Topic: Aid

Development v Climate Change: a new UN report tries to square the circle

September is the start of report season, an avalanche of global roundups from UN agencies, thinktanks etc that seems to grow in number every year. As it coincides with the party conference season, start of the college year in the Northern hemisphere etc etc, it all makes for a horrific backlog. So to ease the […]

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Game on (finally) in climate change talks

After months of futile and wearying paralysis, marked by interminable meetings full of little more than posturing and the endless repetition of fixed positions, the climate change talks seem to be entering full negotiating mode, and not before time, with the Copenhagen climate summit only 3 months away. For the ‘glass half full’ optimistic version, […]

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Update on US aid reform

These are exciting times for anyone who wants to reform the US aid system, as years of preparation and lobbying start to bear fruit (see my previous blog and click here for an excellent introduction to US aid from Oxfam America). Congress has taken an early lead on reform – with three pieces of legislation currently […]

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How to find $280bn for poor countries this weekend

This weekend the finance ministers of the G20 – the world’s most powerful nations -will meet in London.  While the rich world’s green shootists apparently feel that the worst of the economic crisis is behind us, the poorest countries are being hammered, with those living on the margins of the global economy paying the highest […]

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The great Microfinance debate: Comments on the Comments, some loose ends and some new info

Back from Bangladesh and still processing both the real life and blog discussions on microfinance institutions (MFIs), following last week’s post and the good debate in the comments. A few final (probably…) observations: Microcredit v Microfinance: point taken. A lot of the doubts and criticisms apply to microcredit (loans), not to the wider range of […]

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Microfinance again – the views of some Bangladeshi farmers

I spent some time yesterday with a group of 20 Bangladeshi small farmers (13 men, 7 women) linked to a sustainable agriculture NGO, Unnayan Dhara (sorry, they don’t yet have a website). Among other things (climate change, access to markets etc) I asked them about microfinance, given my post on Wednesday and the subsequent discussion […]

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What can you do if teachers don't show up?

There has been significant progress in recent years in getting kids into school, but what’s the point if the teachers don’t show up for work? In general, the poorer the country, the higher the level of absenteeism. The explanations are both obvious (wages are so low, teachers need to look for second jobs, or funnel […]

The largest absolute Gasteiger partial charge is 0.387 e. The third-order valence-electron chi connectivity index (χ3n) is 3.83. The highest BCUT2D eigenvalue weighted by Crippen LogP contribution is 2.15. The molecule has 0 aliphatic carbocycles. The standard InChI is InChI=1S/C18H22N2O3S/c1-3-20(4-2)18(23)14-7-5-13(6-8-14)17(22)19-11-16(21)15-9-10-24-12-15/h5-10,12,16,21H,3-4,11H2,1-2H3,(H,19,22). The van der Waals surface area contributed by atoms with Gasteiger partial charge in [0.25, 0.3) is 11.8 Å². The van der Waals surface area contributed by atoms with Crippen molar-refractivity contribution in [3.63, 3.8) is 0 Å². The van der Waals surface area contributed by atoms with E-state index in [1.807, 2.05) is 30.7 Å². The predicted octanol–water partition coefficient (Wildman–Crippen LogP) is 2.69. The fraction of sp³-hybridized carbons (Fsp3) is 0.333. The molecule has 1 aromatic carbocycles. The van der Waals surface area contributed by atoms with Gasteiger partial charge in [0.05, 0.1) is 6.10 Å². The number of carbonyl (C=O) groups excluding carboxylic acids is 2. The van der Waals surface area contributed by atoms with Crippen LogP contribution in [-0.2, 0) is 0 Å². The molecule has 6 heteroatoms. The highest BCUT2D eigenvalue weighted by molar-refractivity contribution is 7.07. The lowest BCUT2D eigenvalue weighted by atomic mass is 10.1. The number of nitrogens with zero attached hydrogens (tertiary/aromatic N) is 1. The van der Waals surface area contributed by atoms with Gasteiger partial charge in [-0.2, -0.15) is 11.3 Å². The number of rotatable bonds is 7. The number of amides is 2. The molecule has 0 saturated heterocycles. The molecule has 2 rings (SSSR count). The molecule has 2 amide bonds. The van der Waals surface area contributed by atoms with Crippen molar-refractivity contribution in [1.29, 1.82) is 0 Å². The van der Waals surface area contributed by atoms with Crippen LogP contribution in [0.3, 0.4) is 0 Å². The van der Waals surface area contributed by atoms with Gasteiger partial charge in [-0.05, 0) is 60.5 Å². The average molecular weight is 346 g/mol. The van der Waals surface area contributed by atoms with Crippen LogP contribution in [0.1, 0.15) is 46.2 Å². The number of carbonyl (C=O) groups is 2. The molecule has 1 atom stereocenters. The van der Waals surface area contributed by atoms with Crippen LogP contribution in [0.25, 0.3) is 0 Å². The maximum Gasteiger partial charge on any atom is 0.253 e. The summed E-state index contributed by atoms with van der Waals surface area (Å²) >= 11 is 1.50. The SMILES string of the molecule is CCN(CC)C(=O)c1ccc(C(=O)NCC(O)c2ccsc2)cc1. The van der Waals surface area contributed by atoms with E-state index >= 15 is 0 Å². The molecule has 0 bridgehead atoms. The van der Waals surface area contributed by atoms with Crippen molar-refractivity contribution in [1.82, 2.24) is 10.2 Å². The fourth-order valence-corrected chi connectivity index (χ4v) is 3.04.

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The backlash against microfinance

The intellectual battlefield of development is littered with magic bullets. New ideas or technologies such as the internet or mobile phones are picked up, promoted as panaceas that will end poverty and transform societies, and then rapidly cut down to size by scrutiny and research. That process seems to be well under way on microfinance. […]

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How has DFID's thinking evolved since 1997? Four White Papers provide a rough guide.

Last month, the UK’s Department for International Development, (DFID), published its fourth White Paper since it was created as a fully fledged ministry by the incoming Labour Government in 1997. So what?  Well, it sets out the thinking for one of the more cutting edge bilateral aid organizations, so it’s at least worth a skim. […]

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Cash on Delivery: a big new aid idea? Actually, the EC’s been doing it for years!

One of the more exciting proposals in the UK Conservative’s recent Green Paper on development (see previous post here) is the idea of making aid ‘Cash on Delivery’ (CoD). ‘We will commit to pay a certain amount to a recipient government for a specific measure of progress – for example £100 for every extra child […]

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Poverty scorecards – a cheap way to identify who's poor?

Finding out which people in any given community live below the poverty line is actually quite hard. Why do it? To target services like microfinance  (let’s not get into the targetting v universal provision argument here); comparing poverty rates in different regions and countries, and tracking changes over time. But both income and consumption poverty […]

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What does the British Conservative Party think about development?

This week I attended the launch of ‘One World Conservatism’, a ‘Green Paper’ (i.e. discussion document) in which the Conservative Party (who if you believe the opinion polls, are highly likely to take over from Gordon Brown’s Labour at the next election, due before next June) set out its thinking on international development. The Green […]

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